Self-love = Self-Development
A few months ago I had a very interesting conversation with my sister about the subject of self-love and self-development. Loving my sister as much as I do, I was trying to explain to her that she needed to love herself more, not just constantly trying to improve herself. (Note to self: it’s easier to give advice than to follow it!) Her question to me was fair and accurate, something I have struggled with myself many times. Basically, why would you want to improve yourself if you’re good enough as you are, ie. if you love yourself? Surely you would just stay the same and accept all your flaws and never change them.
Yes, indeed, why would you? I believe that self-love and self development can exists side by side. When you love yourself, you also want to develop yourself, because you love yourself and you deserve that time and effort it takes to bring about change. The point is that you don’t change because you criticise and dislike aspects of yourself, that kind of approach will always invoke struggle and rarely truly work, but because you have accepted who you are. Self-love is an acceptance of yourself as you are, not as you could be or as you are on your good days. It’s also not assuming that you lack flaws or are in any way better than anyone else. It’s accepting good and bad aspects of yourself.
One way of cultivating this form of self-love is through meditation. As the Buddhist teacher Pema Chodron explains: “loving-kindness -maitri- towards ourselves doesn’t mean getting rid of anything. Maitri means we can still be crazy after all these years. We can still be angry after all these years. We can still be timid or jealous or full of feelings of unworthiness. The point is not to try to change ourselves. Meditation practice isn’t about trying to throw ourselves away and become something better. It’s about befriending who we are already.”
From this point of view it is easy to conclude that if I befriend myself, I won’t change or improve or better myself. But that is not the case. When we sit with ourselves as who we are, when we really see ourselves (and how often do we do that?), most of the time we’ll realise that we’re not as bad as we think. But more than that, we can start seeing the patterns that rule our lives and develop ourselves in a way that is actually true to who we are.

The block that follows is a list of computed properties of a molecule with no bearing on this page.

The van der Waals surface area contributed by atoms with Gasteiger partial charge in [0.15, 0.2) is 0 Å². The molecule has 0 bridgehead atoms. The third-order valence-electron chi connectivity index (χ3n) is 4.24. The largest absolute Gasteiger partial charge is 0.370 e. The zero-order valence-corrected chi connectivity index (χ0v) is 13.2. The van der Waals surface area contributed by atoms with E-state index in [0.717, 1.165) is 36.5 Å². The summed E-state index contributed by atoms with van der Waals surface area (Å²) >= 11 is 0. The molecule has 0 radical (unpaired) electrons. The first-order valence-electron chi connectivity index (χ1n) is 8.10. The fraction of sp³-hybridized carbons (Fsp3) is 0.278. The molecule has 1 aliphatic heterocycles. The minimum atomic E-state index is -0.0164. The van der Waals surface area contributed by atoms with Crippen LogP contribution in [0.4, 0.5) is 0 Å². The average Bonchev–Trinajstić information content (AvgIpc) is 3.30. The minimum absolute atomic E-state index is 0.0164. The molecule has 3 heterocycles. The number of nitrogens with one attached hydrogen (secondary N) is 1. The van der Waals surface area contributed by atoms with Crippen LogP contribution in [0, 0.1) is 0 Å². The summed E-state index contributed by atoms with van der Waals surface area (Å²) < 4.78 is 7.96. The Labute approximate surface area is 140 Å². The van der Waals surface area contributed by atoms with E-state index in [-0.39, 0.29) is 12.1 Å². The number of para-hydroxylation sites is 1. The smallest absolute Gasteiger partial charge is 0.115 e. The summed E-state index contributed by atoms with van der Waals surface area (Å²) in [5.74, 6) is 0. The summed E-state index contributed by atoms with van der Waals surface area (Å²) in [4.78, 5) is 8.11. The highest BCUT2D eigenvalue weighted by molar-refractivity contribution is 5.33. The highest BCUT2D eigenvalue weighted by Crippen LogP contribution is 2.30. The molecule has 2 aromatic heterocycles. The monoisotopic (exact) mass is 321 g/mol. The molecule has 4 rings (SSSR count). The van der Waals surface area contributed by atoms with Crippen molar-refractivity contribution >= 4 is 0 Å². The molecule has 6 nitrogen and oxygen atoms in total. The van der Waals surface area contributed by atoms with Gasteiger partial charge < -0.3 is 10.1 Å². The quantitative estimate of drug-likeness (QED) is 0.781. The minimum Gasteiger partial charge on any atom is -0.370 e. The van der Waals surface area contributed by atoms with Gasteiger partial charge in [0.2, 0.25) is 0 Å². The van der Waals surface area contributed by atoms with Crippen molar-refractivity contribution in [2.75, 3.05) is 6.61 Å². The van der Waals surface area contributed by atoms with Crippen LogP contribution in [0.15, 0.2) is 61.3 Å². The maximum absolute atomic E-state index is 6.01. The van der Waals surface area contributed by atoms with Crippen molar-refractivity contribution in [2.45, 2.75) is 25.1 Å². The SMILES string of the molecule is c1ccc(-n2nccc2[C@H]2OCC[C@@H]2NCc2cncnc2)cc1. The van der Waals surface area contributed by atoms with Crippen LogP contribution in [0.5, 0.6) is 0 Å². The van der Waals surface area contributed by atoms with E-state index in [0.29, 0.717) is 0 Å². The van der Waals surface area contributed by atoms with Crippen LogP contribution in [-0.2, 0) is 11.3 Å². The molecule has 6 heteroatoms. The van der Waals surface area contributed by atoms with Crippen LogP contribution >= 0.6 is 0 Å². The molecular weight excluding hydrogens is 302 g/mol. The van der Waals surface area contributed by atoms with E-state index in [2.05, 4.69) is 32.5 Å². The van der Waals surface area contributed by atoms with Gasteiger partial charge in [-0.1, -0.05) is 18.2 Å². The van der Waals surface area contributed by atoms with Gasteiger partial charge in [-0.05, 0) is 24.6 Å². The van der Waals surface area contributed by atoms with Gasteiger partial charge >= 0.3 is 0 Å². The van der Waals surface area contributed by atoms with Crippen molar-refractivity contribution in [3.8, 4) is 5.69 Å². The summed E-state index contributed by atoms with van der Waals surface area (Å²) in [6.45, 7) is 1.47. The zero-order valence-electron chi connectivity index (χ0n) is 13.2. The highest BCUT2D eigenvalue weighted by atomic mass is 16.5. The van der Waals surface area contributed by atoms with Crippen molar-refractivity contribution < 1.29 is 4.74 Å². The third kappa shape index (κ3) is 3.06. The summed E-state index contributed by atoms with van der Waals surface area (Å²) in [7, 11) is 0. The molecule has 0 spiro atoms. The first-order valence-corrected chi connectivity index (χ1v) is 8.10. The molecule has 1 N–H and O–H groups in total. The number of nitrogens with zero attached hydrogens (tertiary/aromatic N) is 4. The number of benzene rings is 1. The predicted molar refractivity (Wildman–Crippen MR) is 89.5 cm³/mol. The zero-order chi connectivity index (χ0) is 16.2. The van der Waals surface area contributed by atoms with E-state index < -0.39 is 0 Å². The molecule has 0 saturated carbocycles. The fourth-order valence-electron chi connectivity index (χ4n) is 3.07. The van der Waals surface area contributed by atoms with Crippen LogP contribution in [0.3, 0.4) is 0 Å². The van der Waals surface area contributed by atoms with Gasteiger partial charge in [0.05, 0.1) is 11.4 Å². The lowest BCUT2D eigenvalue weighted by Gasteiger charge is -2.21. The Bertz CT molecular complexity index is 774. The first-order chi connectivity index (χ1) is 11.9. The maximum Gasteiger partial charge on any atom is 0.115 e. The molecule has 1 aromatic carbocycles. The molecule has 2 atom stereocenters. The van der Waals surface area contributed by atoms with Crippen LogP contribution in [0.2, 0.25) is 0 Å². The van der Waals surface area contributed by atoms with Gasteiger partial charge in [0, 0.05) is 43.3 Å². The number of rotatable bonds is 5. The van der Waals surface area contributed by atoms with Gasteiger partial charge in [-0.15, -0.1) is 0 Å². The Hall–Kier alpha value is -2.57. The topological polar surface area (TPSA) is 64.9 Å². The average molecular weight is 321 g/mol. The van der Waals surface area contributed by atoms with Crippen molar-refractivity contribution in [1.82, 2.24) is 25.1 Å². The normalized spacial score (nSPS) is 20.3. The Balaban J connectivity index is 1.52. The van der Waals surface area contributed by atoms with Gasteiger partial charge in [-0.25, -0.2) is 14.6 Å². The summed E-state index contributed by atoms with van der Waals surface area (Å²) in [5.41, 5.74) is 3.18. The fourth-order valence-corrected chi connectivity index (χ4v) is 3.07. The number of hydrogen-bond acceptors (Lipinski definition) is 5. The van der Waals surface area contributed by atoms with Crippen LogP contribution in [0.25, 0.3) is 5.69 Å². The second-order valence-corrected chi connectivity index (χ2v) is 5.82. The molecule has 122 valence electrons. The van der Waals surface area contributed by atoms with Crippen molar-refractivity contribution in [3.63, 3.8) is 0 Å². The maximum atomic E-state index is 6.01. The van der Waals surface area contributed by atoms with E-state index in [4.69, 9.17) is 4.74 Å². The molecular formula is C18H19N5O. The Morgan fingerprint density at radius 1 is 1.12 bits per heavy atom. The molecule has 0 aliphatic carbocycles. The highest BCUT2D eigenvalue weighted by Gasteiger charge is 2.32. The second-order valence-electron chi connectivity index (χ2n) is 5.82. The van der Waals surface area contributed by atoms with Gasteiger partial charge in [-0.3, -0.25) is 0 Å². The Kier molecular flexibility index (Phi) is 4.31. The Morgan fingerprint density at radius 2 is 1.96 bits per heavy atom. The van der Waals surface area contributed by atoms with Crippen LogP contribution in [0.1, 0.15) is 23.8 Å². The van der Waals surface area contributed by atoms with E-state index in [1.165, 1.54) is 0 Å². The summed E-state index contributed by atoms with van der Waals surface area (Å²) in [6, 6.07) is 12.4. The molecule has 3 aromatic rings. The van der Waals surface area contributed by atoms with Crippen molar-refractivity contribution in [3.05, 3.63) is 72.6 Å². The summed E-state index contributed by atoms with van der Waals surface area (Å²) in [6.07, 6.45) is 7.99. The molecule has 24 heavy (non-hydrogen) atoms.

And it is development not improvement that is the focus here, because we will NEVER improve enough to be perfect. Especially if your belief patters in: “Never good enough”. We will never fix or get over that thing, we will just learn to live with it. The less we want to fix it, the more it will soften and settle and just be. The more we struggle against ourselves, the more struggle and discontent we breed on our bodies and minds.
This is something that struck me when working with Ana Forrest. She put her finger on the exact crappy pattern that I had and I think many people live with. She said, let go of self-criticism because it keeps you small. You think that it’s what has helped you and made you better, you think it’s a tool to improve yourself, but in fact it is just a way to steal love from yourself and keep yourself small. I had always thought that my critical self was my good cop that was helping me to become better. But in fact it was a way to protect myself from the fear of love, self-love and fulfilment. Better to never be good enough than discover that you are good enough and now you actually have to do that thing you never thought you could do!
In a very simple way, the more I love myself the more right decisions I make, the more I am willing to forgive the bad decisions and learn from them. The more I love myself, the more I develop.